The clinical depression and anxiety that Krista Van Slingerland suffered as an undergraduate student-athlete motivated her to help others in a similar position. The guard for the women’s Gee-Gees basketball team, a master’s student in human kinetics, co-founded the volunteer-based Student-Athlete Mental Health Initiative (SAMHI) with alumna and former Gee-Gees women’s hockey player Samantha DeLenardo. SAMHI draws attention to the pressures and mental health difficulties experienced by varsity athletes, raises awareness and provides information about available mental health resources. Read more about this initiative for mental health on the University of Ottawa Gazette.

Alumnus is new immigration minister

Canada’s newest minister of immigration, refugees, and citizenship is very familiar with the challenges facing refugees arriving in Canada. In 1993, he was one of them. In 2011, Ahmed Hussen graduated from uOttawa’s common law program, and by 2015, he was the first Canadian born in Somalia to be elected to the House of Commons. On January 10, 2017, Hussen reached yet another milestone when Prime Minister Trudeau announced his ministerial appointment as part of a cabinet shuffle.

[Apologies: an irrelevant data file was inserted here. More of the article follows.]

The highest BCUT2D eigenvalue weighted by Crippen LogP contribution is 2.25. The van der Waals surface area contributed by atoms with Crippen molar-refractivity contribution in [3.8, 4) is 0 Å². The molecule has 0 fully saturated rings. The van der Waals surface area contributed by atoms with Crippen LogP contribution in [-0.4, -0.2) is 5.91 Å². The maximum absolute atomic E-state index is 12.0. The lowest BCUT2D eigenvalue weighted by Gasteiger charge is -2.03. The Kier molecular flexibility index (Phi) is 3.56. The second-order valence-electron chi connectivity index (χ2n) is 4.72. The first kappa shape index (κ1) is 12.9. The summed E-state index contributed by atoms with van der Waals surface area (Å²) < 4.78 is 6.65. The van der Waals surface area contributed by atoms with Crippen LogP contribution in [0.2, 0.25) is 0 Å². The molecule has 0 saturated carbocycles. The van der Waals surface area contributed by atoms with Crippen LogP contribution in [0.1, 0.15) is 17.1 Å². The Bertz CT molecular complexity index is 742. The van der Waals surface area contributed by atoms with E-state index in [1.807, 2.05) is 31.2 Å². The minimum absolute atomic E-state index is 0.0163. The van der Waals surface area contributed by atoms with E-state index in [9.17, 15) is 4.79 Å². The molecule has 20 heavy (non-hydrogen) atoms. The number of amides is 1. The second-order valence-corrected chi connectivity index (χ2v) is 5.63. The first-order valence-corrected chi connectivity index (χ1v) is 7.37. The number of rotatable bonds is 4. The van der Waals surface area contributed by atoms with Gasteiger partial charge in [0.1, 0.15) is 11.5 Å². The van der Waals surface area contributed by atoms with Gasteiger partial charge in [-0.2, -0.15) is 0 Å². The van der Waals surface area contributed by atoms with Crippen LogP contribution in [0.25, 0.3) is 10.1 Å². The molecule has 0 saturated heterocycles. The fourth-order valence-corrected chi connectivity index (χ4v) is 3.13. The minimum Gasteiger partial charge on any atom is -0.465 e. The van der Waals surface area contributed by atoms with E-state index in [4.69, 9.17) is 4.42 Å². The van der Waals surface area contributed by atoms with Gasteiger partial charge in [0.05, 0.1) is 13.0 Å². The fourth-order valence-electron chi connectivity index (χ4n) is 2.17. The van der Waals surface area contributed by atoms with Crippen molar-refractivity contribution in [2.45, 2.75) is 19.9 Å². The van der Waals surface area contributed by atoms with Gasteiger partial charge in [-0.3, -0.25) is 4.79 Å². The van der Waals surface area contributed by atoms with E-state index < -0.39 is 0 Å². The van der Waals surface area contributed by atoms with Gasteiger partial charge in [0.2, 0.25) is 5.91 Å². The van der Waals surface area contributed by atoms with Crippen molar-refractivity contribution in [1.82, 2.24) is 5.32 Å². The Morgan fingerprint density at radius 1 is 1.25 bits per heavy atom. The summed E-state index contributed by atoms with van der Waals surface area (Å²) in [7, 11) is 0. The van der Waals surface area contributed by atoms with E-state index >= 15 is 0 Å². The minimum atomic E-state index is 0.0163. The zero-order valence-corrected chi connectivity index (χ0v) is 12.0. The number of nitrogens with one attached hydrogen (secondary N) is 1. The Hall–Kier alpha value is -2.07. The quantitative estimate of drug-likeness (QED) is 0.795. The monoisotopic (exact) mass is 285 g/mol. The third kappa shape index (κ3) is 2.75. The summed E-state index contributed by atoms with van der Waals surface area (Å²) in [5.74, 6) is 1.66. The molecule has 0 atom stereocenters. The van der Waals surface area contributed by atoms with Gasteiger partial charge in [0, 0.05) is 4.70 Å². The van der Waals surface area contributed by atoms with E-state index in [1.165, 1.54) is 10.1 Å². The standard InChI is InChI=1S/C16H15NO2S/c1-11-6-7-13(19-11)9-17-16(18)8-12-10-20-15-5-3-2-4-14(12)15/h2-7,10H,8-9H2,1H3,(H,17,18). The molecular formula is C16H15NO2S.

Ottawa’s highly educated and creative workforce attracts international companies and startups. The region is recognized for excellence in innovative research and has a large community of scholars, researchers, politicians, bureaucrats and businesspeople.

Proud uOttawa Paralympian Andrew Todd

Former uOttawa rowing Gee-Gee (2008–2011) Andrew Todd was training for a spot on the Canadian men’s world championship rowing team when an accident brought his dreams to a crashing end. Although he suffered permanent nerve and muscle damage, he undertook physiotherapy with the goal of keeping his dream of competing as an Olympian in Rio alive. The hard work paid off: Andrew and his teammates proudly won bronze in Brazil in the LTA rowing class (leg, trunk and arm), Canada’s first medal in the sport since it was introduced to the Paralympic Games in 2008.
In North America, Ottawa is second only to Silicon Valley for the highest concentration of scientists and engineers. More than 1,800 technology companies call the city home, and 90% of Canada’s industrial research and development is conducted here.